Rwanda’s parc national des volcans ranks up there with Uganda’s Bwindi Impenetrable National Park as one of the best places in east Africa to see gorillas. Part of its appeal is that this is where Dian Fossey was based and where the film about her work was made.
Also, the towering volcanoes form a breathtaking backdrop. Tracking here is usually easier than in Bwindi because the mountains offer a more gradual climb, and the visibility is often better too, remember, there are 10 habituated gorilla groups meaning 80 tracking permits ( $ 750 USD per person) are available each day.
While on Gorilla tracking or Trekking Mountain Gorillas can be done any time of the year in either countries where (mountain gorillas are found i.e Rwanda and Uganda), because of the relatively wetter/ rainy seasons in the mountain gorilla inhabited national parks, many tourists often prefer the months from June to September and then December, January and February.
In Rwanda, the first rains start coming in late February through March, April and May and so many tourists try to avoid these months for fear of getting muddy and all wet while tracking the gorillas. However, during these months, because of the rains there’s plenty of gorilla food down slope and it’s much colder on the upper slopes.
So the mountain gorillas keep on the lower slopes where they find it warmer and get food easily. So if you track the gorillas during these months, most likely your trek won’t be a long one – many trackers find the gorillas after 2 hours hike and by 2:00 pm are back.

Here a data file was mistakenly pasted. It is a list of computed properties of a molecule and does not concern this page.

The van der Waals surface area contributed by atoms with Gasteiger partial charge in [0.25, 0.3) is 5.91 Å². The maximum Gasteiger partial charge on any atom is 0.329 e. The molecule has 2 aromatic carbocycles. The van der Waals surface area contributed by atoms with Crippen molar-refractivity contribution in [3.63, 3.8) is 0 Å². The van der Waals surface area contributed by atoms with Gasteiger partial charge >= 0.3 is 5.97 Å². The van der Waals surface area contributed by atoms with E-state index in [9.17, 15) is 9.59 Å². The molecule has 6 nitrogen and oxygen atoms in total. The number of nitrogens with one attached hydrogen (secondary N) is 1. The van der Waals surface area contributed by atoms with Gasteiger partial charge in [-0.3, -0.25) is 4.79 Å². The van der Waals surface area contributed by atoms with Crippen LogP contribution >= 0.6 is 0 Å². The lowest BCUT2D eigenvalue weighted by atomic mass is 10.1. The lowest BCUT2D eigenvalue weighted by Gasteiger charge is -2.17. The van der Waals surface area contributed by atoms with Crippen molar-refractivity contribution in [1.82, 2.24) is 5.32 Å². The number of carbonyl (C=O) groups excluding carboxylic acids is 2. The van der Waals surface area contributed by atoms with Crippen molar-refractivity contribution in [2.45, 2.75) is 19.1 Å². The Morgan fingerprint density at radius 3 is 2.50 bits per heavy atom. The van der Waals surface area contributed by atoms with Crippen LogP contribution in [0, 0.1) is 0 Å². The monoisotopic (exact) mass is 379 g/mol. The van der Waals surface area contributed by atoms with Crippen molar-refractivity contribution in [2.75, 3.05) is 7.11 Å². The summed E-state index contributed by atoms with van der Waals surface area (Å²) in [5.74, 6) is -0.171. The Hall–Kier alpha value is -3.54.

The same applies to Uganda although the rains there come in March, April and May. Of course the undeniably rains (not always heavy though) make it rather harder to trek the steep terrains. Even then, the rain only comes for like 1-2 hours in like every 2-3 days and the sun comes out. We have noticed that even in the so-called drier months, the rain will often come in.
This seasonality of gorilla trackers can also be attributed to the weather seasons in the visitors’ home country and the nature of their jobs. When it summer for example in Europe, numbers of gorilla trek visitors increase and the gorilla trackers numbers dip when it’s winter.
However, there are other gorilla trekkers who often take advantage of the seasonal discounts on mountain gorilla tracking permits. Recently for example, the Uganda Wildlife Authority discounted the gorilla permits by 30% for non-resident foreigners. A gorilla permit in Uganda costs $350 for the months of November, and in April and May. Several accommodation and lodging facilities in mountain gorilla inhabited areas will also make discounts on their rates during these same months.
Whatsoever the case and explanation may be, experience shows that mountain gorilla trekking can be done any time of the year and you will most likely get the same the same experience.